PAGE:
We launched Staffing 360 several years ago and we’ve published nearly 300 columns since we started. In that time we’ve covered a broad range of topics and amassed a bit of a library of information. We’ve written quite a bit about the job search, what to do on the job to make yourself standout, and provided some IT specific information. Whether you’re a contractor looking for your next position or are currently on assignment, we think you’ll find these posts helpful. Let us know if they are and good luck!
Do you like your job? Do you wonder if there’s something better out there? Something you’d enjoy more or maybe just make more money or have more opportunities? Most of us daydream at some point about our “perfect job.” Some are just that, dreams. It would be nice to play first base in Major League Baseball or first chair violin in the symphony, but most of us don’t have those kind of skills and talent. But dreaming about a new career path, a different position, can also be the beginning of real change too. How do you make your dreams a reality? Hard work, tenacity, planning, a little luck, and more hard work!
It’s a new year and hope springs eternal. Hope for health, happiness, and perhaps a new job. Finding that new job, however, can be a daunting task. But nail down the fundamentals of a good job search and your pursuit will be easier and more productive.
The foundation of any job search is a good resume. Be sure to customize it for each and every job you apply to. Use the job description as a guide as you customize. It is important to address every requirement listed in the job description. By doing this you can make it impossible for the hiring manager to pass you over for an interview.
Line them up right away. A variety of individuals can include managers, past co-workers, vendors you have worked with, individuals that have reported to you, etc. Then, when asked, provide the types of references required. Also, be sure to notify your references any time you pass their contact information along to a hiring manager. You can also coach them on what will be asked and how to answer if they are called.
3. Subscribe to Indeed or Simply Hired
Indeed and Simply Hired are vertical search engines focused on job postings. They crawl the internet and pull every posting from every site to one location, their search results. They also offer daily emails with jobs that match predesignated criteria. A great resource for any job hunter.
Any reputable company will look at the LinkedIn profiles for all of the applicants. Make sure yours is optimized for your job search. Social media consultant Jorgen Sundberg offers 12 great tips on how to do this.
5. Reach Out
Communicate with everyone in your network. Be sure to explain exactly what you are looking for and encourage them to connect you with anyone that can benefit from your experience.
6. Practice Interviewing
It’s never too early to start practicing your answers to some the most popular interview questions. As Confucius once said, “Success depends upon previous preparation, and without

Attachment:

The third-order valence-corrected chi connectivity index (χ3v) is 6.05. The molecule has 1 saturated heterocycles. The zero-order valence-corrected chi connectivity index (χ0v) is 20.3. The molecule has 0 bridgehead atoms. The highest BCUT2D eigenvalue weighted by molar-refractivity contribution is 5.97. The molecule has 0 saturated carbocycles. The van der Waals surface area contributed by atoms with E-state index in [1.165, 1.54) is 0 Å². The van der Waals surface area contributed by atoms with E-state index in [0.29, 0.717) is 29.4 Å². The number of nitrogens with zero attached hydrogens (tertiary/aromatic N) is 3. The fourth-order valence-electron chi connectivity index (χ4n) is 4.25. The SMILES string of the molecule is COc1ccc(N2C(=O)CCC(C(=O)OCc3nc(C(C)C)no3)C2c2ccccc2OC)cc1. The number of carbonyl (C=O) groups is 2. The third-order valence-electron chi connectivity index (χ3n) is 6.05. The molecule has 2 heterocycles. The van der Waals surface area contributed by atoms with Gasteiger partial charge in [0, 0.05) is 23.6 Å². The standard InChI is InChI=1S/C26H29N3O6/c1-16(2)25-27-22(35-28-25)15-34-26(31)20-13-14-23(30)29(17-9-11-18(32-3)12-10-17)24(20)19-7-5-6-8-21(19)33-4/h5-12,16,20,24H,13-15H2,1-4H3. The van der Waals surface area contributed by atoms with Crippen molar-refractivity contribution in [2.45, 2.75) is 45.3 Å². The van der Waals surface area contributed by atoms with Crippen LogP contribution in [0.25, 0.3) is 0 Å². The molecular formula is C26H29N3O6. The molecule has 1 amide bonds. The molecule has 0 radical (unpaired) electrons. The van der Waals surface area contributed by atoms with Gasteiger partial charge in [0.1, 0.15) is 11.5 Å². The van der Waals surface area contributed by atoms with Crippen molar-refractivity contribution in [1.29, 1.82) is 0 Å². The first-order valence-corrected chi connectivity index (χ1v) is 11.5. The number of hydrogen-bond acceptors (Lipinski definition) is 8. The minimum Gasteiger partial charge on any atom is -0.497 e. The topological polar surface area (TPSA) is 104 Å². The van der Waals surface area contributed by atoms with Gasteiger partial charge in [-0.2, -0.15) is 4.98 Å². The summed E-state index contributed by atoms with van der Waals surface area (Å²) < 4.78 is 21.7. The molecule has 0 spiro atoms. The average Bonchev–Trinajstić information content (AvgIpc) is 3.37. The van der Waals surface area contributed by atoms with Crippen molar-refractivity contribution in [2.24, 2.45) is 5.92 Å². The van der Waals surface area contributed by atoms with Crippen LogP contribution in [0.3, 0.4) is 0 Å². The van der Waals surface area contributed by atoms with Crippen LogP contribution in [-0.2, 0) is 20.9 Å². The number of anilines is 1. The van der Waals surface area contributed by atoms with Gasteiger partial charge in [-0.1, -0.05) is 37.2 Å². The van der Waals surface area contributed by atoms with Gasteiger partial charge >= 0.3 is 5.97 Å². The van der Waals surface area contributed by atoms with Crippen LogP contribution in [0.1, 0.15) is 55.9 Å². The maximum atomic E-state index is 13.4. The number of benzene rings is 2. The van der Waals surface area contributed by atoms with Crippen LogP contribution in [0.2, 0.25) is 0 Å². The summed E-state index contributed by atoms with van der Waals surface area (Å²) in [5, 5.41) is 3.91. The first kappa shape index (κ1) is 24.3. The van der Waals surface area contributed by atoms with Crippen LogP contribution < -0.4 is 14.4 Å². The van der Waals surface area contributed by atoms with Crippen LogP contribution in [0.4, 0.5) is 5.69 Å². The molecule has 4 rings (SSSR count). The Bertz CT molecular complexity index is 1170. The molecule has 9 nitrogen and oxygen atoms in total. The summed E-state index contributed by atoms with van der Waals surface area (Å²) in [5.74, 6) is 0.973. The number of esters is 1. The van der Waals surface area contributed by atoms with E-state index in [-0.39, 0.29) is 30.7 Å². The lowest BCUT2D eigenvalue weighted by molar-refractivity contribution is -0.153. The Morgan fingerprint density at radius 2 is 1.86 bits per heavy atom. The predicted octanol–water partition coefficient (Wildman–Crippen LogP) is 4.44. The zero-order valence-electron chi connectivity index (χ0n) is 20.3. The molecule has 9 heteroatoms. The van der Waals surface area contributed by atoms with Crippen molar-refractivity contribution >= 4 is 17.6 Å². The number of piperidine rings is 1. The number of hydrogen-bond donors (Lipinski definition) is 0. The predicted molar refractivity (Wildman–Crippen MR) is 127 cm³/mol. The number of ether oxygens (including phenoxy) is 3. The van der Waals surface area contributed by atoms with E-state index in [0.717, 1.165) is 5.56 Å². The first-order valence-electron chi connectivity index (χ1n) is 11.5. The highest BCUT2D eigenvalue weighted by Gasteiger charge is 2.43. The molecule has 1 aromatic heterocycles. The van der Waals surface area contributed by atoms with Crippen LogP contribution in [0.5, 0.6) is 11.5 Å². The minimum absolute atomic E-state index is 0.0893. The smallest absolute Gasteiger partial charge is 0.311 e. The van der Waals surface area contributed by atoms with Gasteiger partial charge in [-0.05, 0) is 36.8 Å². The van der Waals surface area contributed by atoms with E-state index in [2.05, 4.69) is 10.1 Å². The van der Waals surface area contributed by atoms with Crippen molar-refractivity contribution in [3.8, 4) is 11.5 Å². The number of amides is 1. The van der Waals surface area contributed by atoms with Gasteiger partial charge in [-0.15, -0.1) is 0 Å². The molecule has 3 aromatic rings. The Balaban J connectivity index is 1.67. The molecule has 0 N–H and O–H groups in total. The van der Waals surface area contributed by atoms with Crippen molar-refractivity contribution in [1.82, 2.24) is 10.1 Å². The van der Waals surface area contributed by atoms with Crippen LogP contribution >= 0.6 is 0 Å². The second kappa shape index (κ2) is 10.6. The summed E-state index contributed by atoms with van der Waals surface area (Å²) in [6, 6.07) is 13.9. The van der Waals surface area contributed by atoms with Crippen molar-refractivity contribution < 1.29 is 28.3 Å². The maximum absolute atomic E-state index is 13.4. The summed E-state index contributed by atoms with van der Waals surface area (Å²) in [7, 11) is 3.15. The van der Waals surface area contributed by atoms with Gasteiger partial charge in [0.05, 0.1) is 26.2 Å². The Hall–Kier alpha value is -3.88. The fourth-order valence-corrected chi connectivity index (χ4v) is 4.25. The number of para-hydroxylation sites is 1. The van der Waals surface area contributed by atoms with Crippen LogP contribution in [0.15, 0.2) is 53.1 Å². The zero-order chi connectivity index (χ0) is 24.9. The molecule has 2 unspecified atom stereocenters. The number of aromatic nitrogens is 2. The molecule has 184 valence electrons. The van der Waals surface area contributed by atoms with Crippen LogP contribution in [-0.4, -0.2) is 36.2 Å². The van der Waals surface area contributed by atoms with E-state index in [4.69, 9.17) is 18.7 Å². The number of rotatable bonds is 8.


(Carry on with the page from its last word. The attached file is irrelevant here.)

such preparation there is sure to be failure.” Paul Michael of WiseBread offers some great advice in How to Answer 23 of the Most Common Interview Questions
7. Follow Up
Follow up with each and every contact you make. Chances are, they forgot all about you within a few days. Stay top of mind through short, polite follow up emails, messages, texts, or phone calls.
8. Be Creative
And lastly, be creative in your approach. Applying at restaurants? Make your resume look like their menu. Applying at ad agencies? Use digital media to grab their attention. There are many ways to separate yourself from the pack. Get creative.
Thirty years ago we used cassette tapes, pay phones, giant camcorders, paper resumes, VCRs, and we watched ALF. All of these things were an important part of daily life in the 1980’s. Only one is still around thirty years later. And unfortunately, it's not ALF.
The standard paper resume doesn't work in a digital world. Human resources, recruiters, and hiring managers still sort through stacks of resumes, trying their best to whittle down the numbers to manageable level for conducting interviews. And even then, most people that do the whittling hope they haven’t overlooked someone because the candidate’s resume didn’t accurately portray who they really are. Software like Microsoft Word and resume parsers may have moved some of this activity to the computer, but it’s basically the same process. Volume of resumes in, whittle down, and conduct interviews. In a world of rovers on Mars, driverless cars, and iPhones, one would think we’d have come up with a better approach. Here are some companies that are trying.
A few weeks ago a new company, GetHired opened for business. GetHired lets job seekers post video resumes, and gives those hiring the opportunity to review a candidate in a more personal way, certainly a different experience than a paper resume. Here are two articles that discuss the new venture:
1. Google Yourself Lately?
Alec Brownstein was a copywriter. A copywriter that wanted to work at “a really creative shop for really creative directors.” But instead of sending his resume, Alec decided to show off how creative he really was. He purchased AdWords on Google for the top 5 advertising executives at his most desirable advertising agencies. And when they Googled themselves, they saw Alec’s ad. It got him lot’s of attention and it also got him a job.